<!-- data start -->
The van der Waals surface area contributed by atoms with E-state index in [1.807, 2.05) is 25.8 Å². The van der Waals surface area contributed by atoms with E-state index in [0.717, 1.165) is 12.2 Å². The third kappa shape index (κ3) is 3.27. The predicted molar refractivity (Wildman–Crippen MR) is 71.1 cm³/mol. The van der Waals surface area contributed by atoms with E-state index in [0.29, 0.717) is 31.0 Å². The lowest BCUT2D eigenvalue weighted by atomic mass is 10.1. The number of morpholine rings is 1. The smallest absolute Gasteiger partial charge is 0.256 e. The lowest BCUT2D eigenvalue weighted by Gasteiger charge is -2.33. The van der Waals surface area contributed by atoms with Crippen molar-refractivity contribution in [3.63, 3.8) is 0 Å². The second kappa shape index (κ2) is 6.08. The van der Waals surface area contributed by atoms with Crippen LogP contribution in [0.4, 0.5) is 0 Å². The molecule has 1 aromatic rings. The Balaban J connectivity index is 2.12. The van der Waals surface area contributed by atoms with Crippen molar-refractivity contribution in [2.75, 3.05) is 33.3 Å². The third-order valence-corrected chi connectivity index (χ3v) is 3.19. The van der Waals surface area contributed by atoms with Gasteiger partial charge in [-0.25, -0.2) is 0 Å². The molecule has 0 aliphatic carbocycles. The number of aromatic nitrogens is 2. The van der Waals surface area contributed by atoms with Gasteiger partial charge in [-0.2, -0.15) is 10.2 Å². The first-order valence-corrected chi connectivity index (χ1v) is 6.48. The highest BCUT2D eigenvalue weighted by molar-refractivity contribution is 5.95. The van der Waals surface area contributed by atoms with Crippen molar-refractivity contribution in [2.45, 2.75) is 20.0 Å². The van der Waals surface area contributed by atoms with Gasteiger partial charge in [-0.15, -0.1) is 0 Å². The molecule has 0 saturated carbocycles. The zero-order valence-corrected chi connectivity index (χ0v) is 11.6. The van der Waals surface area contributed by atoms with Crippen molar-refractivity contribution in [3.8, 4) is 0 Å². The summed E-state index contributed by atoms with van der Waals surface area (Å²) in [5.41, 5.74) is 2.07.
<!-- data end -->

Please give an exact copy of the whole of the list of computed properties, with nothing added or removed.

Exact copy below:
The van der Waals surface area contributed by atoms with E-state index in [1.807, 2.05) is 25.8 Å². The van der Waals surface area contributed by atoms with E-state index in [0.717, 1.165) is 12.2 Å². The third kappa shape index (κ3) is 3.27. The predicted molar refractivity (Wildman–Crippen MR) is 71.1 cm³/mol. The van der Waals surface area contributed by atoms with E-state index in [0.29, 0.717) is 31.0 Å². The lowest BCUT2D eigenvalue weighted by atomic mass is 10.1. The number of morpholine rings is 1. The smallest absolute Gasteiger partial charge is 0.256 e. The lowest BCUT2D eigenvalue weighted by Gasteiger charge is -2.33. The van der Waals surface area contributed by atoms with Crippen molar-refractivity contribution in [3.63, 3.8) is 0 Å². The second kappa shape index (κ2) is 6.08. The van der Waals surface area contributed by atoms with Crippen LogP contribution in [0.4, 0.5) is 0 Å². The molecule has 1 aromatic rings. The Balaban J connectivity index is 2.12. The van der Waals surface area contributed by atoms with Crippen molar-refractivity contribution in [2.75, 3.05) is 33.3 Å². The third-order valence-corrected chi connectivity index (χ3v) is 3.19. The van der Waals surface area contributed by atoms with Gasteiger partial charge in [-0.25, -0.2) is 0 Å². The molecule has 0 aliphatic carbocycles. The number of aromatic nitrogens is 2. The van der Waals surface area contributed by atoms with Gasteiger partial charge in [-0.2, -0.15) is 10.2 Å². The first-order valence-corrected chi connectivity index (χ1v) is 6.48. The highest BCUT2D eigenvalue weighted by molar-refractivity contribution is 5.95. The van der Waals surface area contributed by atoms with Crippen molar-refractivity contribution in [2.45, 2.75) is 20.0 Å². The van der Waals surface area contributed by atoms with Gasteiger partial charge in [-0.15, -0.1) is 0 Å². The molecule has 0 saturated carbocycles. The zero-order valence-corrected chi connectivity index (χ0v) is 11.6. The van der Waals surface area contributed by atoms with Crippen molar-refractivity contribution in [3.8, 4) is 0 Å². The summed E-state index contributed by atoms with van der Waals surface area (Å²) in [5.41, 5.74) is 2.07.